Phillies (14-22) at Rangers (20-20)
8:05 p.m. on CSN; streaming live on CSNPhilly.com and the NBC Sports App
The Phillies are fading fast, losing Tuesday night in Texas for the 13th time in their last 16 games.
This ugly stretch was preceded by a six-game winning streak that had some believing the Phils could approach .500 in 2017, but through mid-May, they're on a 63-99 pace.
Their three-game series with the surging Rangers continues tonight against a much more hittable starting pitcher.
1. Jumping on Cashner
The Phillies couldn't touch Yu Darvish last night, which was to be expected. Darvish has excellent numbers against National League teams and the Phils had never seen his diverse repertoire.
Tonight, though, there would be less of an excuse for offensive futility. The Phillies face journeyman right-hander Andrew Cashner, who seems to disappoint at each stop.
Cashner is 0-3 with a 2.43 ERA this season but he's been a bit lucky to keep his ERA that low. He has 20 walks and just 17 strikeouts in 33⅓ innings, peripheral numbers that foreshadow some regression.
Cashner intrigued teams for years because of his big body and blazing fastball. He was once traded straight-up for Anthony Rizzo. But his stuff has declined through the years - his fastball averaged better than 96 mph in 2015, 94.9 mph in 2016 and is down to 92.9 mph this season.
To account for this, he's throwing more sinkers than four-seam fastballs.
Cashner, who doesn't go deep into games, faced the Phillies three times last season and couldn't complete six innings in any of them. He gave up three runs in four innings, three in five innings, and also had his best start of the season against them (5⅓ shutout innings, nine strikeouts).
Current Phillies have gone 24 for 80 (.300) against Cashner. Odubel Herrera is 6 for 11 off of him with two home runs. Cesar Hernandez is 4 for 9 with a triple. Tommy Joseph is 3 for 5.
2. Another QS from Eflin?
Zach Eflin has given the Phillies a quality start his last four times out, keeping them in the game but getting a no-decision every time.
Eflin enters with a 2.81 ERA, 1.00 WHIP and .233 opponents' batting average. He's walked just four batters in 32 innings, including one in his last 27.
He struck out a season-high five his last time out against the Mariners, but that's not Eflin's game. He has just 17 K's in 32 innings and relies on the heaviness of his sinker to generate groundballs. He's induced 40 of them over his last three starts. His groundball rate of 47.6 percent is nearly 10 percent higher than the rest of the Phillies' pitching staff.
This won't be an easy outing for Eflin, having to deal with the DH in a hitter-friendly ballpark.
Handling a hot American League offense on the road would do even more for Eflin's confidence, which is high right now as is. It would represent another step forward for the Phillies' most consistent starting pitcher the last three weeks.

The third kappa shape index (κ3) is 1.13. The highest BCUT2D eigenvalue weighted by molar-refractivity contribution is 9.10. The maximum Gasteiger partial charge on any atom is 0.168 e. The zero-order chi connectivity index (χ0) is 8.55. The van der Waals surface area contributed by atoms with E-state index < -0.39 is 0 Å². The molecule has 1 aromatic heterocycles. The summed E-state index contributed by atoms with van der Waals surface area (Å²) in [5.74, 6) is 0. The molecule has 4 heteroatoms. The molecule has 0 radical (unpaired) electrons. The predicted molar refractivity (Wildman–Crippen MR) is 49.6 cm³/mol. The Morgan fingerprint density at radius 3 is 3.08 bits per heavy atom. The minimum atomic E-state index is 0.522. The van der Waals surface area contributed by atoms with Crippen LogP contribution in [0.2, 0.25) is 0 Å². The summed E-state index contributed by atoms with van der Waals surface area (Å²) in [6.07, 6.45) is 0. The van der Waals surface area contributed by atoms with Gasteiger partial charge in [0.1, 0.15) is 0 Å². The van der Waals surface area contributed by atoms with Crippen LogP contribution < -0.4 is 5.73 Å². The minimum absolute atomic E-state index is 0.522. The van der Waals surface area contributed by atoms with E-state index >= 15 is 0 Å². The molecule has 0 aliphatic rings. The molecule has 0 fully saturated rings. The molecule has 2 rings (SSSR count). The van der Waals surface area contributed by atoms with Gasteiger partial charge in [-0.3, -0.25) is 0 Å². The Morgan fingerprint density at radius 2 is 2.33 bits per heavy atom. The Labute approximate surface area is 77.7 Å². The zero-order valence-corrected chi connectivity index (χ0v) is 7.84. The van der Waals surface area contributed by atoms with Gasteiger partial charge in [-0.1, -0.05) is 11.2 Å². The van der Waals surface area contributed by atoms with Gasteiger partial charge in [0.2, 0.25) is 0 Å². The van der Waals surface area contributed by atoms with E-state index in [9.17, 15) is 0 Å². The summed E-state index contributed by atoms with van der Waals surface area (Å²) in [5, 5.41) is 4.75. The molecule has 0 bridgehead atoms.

3. Too reliant on Altherr?
Aaron Altherr and Tommy Joseph have been on a tear this month, hitting so well that it's mostly overshadowed the lack of recent production from the rest of the lineup.
In the four games this month in which Altherr has driven in multiple runs, the Phillies have averaged 7.8 runs per game. In the other nine, they've averaged 3.2 runs.
Cesar Hernandez is 2 for 18 over his last five games, and he has just one extra-base hit this month after totaling 10 in April.
Odubel Herrera has a .271 on-base percentage in 13 games this month with one walk and 16 strikeouts.
Maikel Franco, Michael Saunders and Freddy Galvis have hit a combined .216.
As I said Tuesday night on Phillies Postgame Live, there are really three paths to victory in baseball: slugging your way to a win, pitching your way to a win, or clutch-ing your way to a win (i.e. picking up key two-out hits, winning one-run games).
The Phillies' offense is improved but still not good enough to win consistently by itself. The pitching staff has taken a major step back. And their production with runners on base hasn't been awful - it's pretty much middle of the pack, but again, that won't win you games on its own.
4. More on the pitching staff
The Phillies on May 17 last season had a 3.91 ERA. This season they're at 4.69, sixth-worst in baseball and a half-run higher than the MLB average of 4.18.
Whether it's a lack of command or concentration, Phillies pitchers continue to leave too many pitches in the middle of the plate for hitters to tee off. They've allowed 59 home runs - most in the National League and 12 more than the league average.
More startling has been their failures when ahead in the count. Mike Napoli's two-run, insurance home run last night in the eighth inning was the fifth the Phillies have allowed this season on an 0-2 count. No other National League team has allowed more than two.
5. This and that
• The Phillies had just four hits and one extra-base hit last night. It was their second-worst offensive game of the season, ahead of only Game 2 of the season when they were shut out by the Reds.
• The American League is 39-24 so far this season in interleague play, meaning AL teams have essentially played like a 100-win team against the NL, continuing the annual theme of interleague dominance by the Junior Circuit.
• The Phils' 2-8 record through their last 10 games is worst in the majors over that stretch, tied with the Marlins and White Sox.